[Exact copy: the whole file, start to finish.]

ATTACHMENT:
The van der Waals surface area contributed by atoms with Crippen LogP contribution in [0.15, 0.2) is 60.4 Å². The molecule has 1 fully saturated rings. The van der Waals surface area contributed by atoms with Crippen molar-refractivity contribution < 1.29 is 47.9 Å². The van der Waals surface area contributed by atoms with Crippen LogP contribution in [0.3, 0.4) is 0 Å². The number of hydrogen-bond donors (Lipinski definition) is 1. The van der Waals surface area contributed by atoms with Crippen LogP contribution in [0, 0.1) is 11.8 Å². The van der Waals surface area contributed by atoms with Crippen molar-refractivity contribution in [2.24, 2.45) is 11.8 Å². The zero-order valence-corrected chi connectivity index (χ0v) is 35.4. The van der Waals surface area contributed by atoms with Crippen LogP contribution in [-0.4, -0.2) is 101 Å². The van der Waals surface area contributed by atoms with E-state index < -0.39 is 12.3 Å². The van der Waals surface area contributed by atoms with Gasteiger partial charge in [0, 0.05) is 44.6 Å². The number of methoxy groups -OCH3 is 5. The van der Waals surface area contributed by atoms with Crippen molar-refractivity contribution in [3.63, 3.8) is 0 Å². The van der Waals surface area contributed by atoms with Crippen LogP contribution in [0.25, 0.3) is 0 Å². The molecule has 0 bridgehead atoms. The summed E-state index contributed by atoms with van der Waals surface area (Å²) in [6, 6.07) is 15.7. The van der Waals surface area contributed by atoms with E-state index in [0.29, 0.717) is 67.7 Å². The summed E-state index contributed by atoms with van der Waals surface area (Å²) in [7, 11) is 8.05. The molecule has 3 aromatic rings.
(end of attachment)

The van der Waals surface area contributed by atoms with Crippen LogP contribution in [0.15, 0.2) is 60.4 Å². The molecule has 1 fully saturated rings. The van der Waals surface area contributed by atoms with Crippen molar-refractivity contribution < 1.29 is 47.9 Å². The van der Waals surface area contributed by atoms with Crippen LogP contribution in [0.3, 0.4) is 0 Å². The number of hydrogen-bond donors (Lipinski definition) is 1. The van der Waals surface area contributed by atoms with Crippen LogP contribution in [0, 0.1) is 11.8 Å². The van der Waals surface area contributed by atoms with Crippen molar-refractivity contribution in [2.24, 2.45) is 11.8 Å². The zero-order valence-corrected chi connectivity index (χ0v) is 35.4. The van der Waals surface area contributed by atoms with Crippen LogP contribution in [-0.4, -0.2) is 101 Å². The van der Waals surface area contributed by atoms with E-state index < -0.39 is 12.3 Å². The van der Waals surface area contributed by atoms with Gasteiger partial charge in [0, 0.05) is 44.6 Å². The number of methoxy groups -OCH3 is 5. The van der Waals surface area contributed by atoms with Crippen molar-refractivity contribution in [3.63, 3.8) is 0 Å². The van der Waals surface area contributed by atoms with Crippen LogP contribution in [0.25, 0.3) is 0 Å². The molecule has 0 bridgehead atoms. The summed E-state index contributed by atoms with van der Waals surface area (Å²) in [6, 6.07) is 15.7. The van der Waals surface area contributed by atoms with E-state index in [0.29, 0.717) is 67.7 Å². The summed E-state index contributed by atoms with van der Waals surface area (Å²) in [7, 11) is 8.05. The molecule has 3 aromatic rings.